An Actress Plays Herself in the Role of a Lifetime
A documentary filmmaker finds his subject living next door
Filmmaker Robert Greene found himself in the midst of an irresistible creative convergence. From his catbird seat as next-door neighbor and friend to the actor Brandy Burre (formerly of The Wire), he'd watched her struggle with the predictable identity issues that happen when a working actor transitions to suburban mom. Then her relationship with Tim, the father of her two children, blew up, forcing her to retool for re-entering the working actor's world. Perfect material for Greene, who'd long been keen to make a film that explored the relationship between "acting" and "being yourself" in a documentary.
"What basically happened," he says, "was that my formal ideas about the roles we play happened to match the internal struggle Brandy was just about to turn into a very external struggle, and I just happened to have my cameras rolling, perhaps egging her on – or at least finding visual ways to help her express her tumult." Voilà. Actress turned out to be a highly constructed, stylized scofflaw of a doc, at once transparent and opaque – Was Brandy acting for the camera? – with an essence-nailing, double-whammy of a title.
Austin Chronicle: Please describe your film.
Robert Greene: What gives the film its peculiar vibe is that so much is totally traditional in terms of Maysles-like [fly-on-the-wall] observation, but because we set you up to distrust the authenticity of everything you see, the viewer is made to question things that are clearly happening and real. Motivations and emotions then become more complex, and everything has this vague ambiguity, which I think illuminates Brandy's experience in an interesting way. But to me these techniques are more truthful, not less. I really don't mind bending or breaking any and all rules, but with a story like this and the real experiences of people so close to me being portrayed, this was not the film to simply "break the rules" with. I wanted all the weird contradictions, inherent manipulations, and inevitable distortions of the documentary process to be visible, but it also was an excellent vehicle for exploring the complex person I had in front of the camera. In the end, the film is about the roles we play and how we can get trapped when we simply perform the black-and-white version of ourselves that society sometimes demands.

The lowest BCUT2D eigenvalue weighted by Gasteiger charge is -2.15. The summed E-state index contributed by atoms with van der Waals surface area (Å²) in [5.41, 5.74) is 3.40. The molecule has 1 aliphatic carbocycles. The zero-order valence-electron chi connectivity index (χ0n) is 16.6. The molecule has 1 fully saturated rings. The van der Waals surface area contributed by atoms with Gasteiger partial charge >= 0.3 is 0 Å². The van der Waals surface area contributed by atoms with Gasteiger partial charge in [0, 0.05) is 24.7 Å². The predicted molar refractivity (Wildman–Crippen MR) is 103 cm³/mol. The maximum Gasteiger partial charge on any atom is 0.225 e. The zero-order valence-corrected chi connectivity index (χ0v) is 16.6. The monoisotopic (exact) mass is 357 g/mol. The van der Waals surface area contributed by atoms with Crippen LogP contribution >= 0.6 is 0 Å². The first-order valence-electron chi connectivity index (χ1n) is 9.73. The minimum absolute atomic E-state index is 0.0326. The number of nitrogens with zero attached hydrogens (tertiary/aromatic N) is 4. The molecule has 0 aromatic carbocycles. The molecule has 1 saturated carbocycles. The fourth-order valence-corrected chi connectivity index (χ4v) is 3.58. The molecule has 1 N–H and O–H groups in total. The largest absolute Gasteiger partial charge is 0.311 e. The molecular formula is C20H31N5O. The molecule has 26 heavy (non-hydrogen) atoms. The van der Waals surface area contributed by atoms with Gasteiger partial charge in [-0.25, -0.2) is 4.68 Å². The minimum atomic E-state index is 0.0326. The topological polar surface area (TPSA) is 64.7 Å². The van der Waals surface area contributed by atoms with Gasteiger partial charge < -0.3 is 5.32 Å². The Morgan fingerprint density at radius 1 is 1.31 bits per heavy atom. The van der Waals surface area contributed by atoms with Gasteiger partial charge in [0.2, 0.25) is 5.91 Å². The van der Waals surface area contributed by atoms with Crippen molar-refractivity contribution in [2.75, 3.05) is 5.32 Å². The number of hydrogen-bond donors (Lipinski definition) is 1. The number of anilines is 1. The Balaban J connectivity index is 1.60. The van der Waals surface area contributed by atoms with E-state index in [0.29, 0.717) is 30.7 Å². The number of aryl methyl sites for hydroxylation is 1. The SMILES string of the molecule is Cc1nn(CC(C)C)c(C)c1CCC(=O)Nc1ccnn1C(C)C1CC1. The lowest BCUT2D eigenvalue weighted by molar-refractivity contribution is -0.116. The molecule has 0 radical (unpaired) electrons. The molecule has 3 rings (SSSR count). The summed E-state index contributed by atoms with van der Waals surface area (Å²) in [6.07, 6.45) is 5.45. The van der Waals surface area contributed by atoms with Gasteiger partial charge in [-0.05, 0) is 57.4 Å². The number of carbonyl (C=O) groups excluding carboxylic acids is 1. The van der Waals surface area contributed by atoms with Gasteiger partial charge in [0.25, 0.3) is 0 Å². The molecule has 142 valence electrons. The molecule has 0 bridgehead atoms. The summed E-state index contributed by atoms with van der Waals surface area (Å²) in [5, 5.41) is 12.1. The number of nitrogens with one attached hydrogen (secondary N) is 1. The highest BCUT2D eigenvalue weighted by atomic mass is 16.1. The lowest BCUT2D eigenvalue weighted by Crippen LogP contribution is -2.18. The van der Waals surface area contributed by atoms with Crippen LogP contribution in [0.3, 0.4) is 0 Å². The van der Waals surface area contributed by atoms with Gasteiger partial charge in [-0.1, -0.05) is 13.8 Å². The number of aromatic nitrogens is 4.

Some have described the film as a documentary/fiction hybrid but I like to think of it as the most honest documentary of the year. Sure, I'm very interested in film language and how modes of storytelling register to audiences. I think I saw Brandy's story as a kind of real-life melodrama – she's a very theatrical person, as are many performers – and so at some point I started to think of the film as a Douglas Sirk-like observational documentary. There's a lot of contradiction in there, of course, but to me this kind of mixing of the hyper-expressive and the observational lets us get at some other kinds of truths. Also, I think many questions people have when they sit down and watch a nonfiction film – Why are they allowing such intimacy? Who is exploiting whom? How is the director manipulating the scenes? – these are often hidden in documentaries and we just happen to be reveling in them, turning the contradictions and all the thorny questions into part of the story (without me explicitly onscreen).
AC: Did you worry about making a film about friends?
RG: I was very worried, and I continue to be. I didn't have Brandy or Tim sign release forms until they watched the film. ... Tim still doesn't like to talk about the film. Brandy loves it.
Actress screens Wed., Feb. 11, 7:30pm, at the Marchesa Hall & Theatre, and will be followed by a Skype interview with the director.